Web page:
- Getting to clandestine appointments that I would never dare ask to be chauffeured to (sounds a lot less innocent than it actually is).
- Road trips!
- Running errands related to spontaneous small business ideas.
- Curating an amazing stockpile of mix CDs and programming the best radio stations.
- Not feeling sheepish about having family members drive me to work.
- Being able to stay past “curfew” (ie. last bus of the night) on weekends.
- Visiting the library whenever. I. Want. Let’s just take a minute to ponder the magnificence of that one.
- Taking trips across the border.
- Maneuvering fearlessly in the big city (this one will take some time, but… can you imagine??)
- Being proud of the fact that I’ve conquered things that used to make me feel intimidated, stupid, and anxious: parallel parking! traffic circles! gassing up! changing a flat! oil changes! tire rotations! freeways! left turns! lane changes! mechanics!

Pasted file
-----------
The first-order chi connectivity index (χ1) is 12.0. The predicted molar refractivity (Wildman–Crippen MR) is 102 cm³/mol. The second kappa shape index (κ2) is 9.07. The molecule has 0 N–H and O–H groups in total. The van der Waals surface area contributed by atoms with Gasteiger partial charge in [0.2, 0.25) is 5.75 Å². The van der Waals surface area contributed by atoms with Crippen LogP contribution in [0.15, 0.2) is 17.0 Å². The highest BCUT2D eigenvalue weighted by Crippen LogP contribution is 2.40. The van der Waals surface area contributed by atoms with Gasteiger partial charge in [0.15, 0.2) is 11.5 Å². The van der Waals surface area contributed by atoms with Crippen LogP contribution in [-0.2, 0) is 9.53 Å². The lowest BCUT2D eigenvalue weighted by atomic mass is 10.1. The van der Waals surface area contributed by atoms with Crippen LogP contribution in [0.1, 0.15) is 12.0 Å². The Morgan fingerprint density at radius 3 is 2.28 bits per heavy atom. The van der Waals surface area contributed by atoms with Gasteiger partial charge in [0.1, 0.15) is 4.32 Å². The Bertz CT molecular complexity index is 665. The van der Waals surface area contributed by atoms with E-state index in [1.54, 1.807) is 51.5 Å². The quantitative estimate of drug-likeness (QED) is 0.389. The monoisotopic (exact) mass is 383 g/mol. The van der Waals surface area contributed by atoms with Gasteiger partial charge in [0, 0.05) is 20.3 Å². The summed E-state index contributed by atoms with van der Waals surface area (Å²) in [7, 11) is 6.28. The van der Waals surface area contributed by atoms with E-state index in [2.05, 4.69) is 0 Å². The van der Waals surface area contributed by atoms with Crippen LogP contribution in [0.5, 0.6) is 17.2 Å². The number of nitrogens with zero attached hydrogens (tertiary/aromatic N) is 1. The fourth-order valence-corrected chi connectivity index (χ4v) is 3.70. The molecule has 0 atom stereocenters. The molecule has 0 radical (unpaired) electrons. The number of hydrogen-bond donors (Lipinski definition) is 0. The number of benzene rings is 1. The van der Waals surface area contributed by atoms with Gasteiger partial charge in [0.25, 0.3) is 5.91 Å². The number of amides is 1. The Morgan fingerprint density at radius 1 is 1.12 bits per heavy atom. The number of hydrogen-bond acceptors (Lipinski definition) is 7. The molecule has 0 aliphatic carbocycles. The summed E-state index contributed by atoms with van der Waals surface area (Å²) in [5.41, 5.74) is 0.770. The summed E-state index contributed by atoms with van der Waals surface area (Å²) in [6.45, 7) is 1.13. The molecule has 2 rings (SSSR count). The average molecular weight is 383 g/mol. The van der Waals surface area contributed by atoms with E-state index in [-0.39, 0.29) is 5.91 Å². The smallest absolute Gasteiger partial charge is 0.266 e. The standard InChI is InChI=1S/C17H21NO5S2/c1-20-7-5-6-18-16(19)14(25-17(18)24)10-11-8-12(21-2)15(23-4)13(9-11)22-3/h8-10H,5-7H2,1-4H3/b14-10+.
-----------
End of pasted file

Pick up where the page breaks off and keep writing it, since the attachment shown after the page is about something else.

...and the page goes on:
- Choosing out sweet car accessories. Shhh. If I want to profess my love for Battlestar Galactica via window sticker, that’s my prerogative. If I want to pay for a celebrity GPS voiceover, that’s my prerogative, too.
- Honking the horn smartly.
- Driving to the gym, to a class, or to an activity. 9 months ago
I’ve finally taken the plunge and am now driving to visit my family. It takes me about 12 hours. This was a tremendous leap for me.
I used to take the bus, but it’s become less and less convenient, and finally nearly impossible due to things like bus depots being closed at weird hours in small towns, my family still had to drive an hour and a half to get me, and busses being sold out on holidays.
I would have kept taking the bus had it not become just harder and harder to do.
I drove home last May, and it was terrifying. I even took a small highway that I thought would be safer than the main highway, but it was in such poor repair that it damaged the oil pan of my car.
This time, I knuckled down and took the big highway that went through a city. It was a little scary, but I made it.
The best part was having my car while I was home. That meant I had the freedom to drive to visit people nearby, and to take my Mom (who doesn’t drive anymore) out to do things.
I won’t say I was particularly confident, but I did it, and it was easier the second time than it was the first. I felt more confident at higher speeds, felt like I could read the road better, and while I was alert, I panicked less about the other drivers. 13 months ago